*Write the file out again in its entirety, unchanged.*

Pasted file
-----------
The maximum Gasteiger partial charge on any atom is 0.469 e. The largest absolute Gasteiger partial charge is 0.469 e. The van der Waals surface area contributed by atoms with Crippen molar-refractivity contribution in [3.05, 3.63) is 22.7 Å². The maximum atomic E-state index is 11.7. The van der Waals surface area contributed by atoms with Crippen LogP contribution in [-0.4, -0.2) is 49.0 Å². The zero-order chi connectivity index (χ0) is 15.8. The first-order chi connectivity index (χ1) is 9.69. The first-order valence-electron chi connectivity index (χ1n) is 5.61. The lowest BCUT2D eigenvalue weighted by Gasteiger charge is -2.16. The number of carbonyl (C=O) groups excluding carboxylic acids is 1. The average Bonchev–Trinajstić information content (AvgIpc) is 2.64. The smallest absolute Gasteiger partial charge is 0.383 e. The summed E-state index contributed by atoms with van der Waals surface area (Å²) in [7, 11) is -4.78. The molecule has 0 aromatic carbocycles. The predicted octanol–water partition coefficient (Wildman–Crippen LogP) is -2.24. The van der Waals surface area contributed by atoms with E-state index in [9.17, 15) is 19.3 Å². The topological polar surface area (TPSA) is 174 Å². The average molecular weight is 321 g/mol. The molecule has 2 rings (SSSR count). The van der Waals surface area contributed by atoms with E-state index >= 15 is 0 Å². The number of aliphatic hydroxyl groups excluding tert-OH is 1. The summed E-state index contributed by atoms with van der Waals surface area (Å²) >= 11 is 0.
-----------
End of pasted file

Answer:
The maximum Gasteiger partial charge on any atom is 0.469 e. The largest absolute Gasteiger partial charge is 0.469 e. The van der Waals surface area contributed by atoms with Crippen molar-refractivity contribution in [3.05, 3.63) is 22.7 Å². The maximum atomic E-state index is 11.7. The van der Waals surface area contributed by atoms with Crippen LogP contribution in [-0.4, -0.2) is 49.0 Å². The zero-order chi connectivity index (χ0) is 15.8. The first-order chi connectivity index (χ1) is 9.69. The first-order valence-electron chi connectivity index (χ1n) is 5.61. The lowest BCUT2D eigenvalue weighted by Gasteiger charge is -2.16. The number of carbonyl (C=O) groups excluding carboxylic acids is 1. The average Bonchev–Trinajstić information content (AvgIpc) is 2.64. The smallest absolute Gasteiger partial charge is 0.383 e. The summed E-state index contributed by atoms with van der Waals surface area (Å²) in [7, 11) is -4.78. The molecule has 0 aromatic carbocycles. The predicted octanol–water partition coefficient (Wildman–Crippen LogP) is -2.24. The van der Waals surface area contributed by atoms with E-state index in [9.17, 15) is 19.3 Å². The topological polar surface area (TPSA) is 174 Å². The average molecular weight is 321 g/mol. The molecule has 2 rings (SSSR count). The van der Waals surface area contributed by atoms with E-state index >= 15 is 0 Å². The number of aliphatic hydroxyl groups excluding tert-OH is 1. The summed E-state index contributed by atoms with van der Waals surface area (Å²) >= 11 is 0.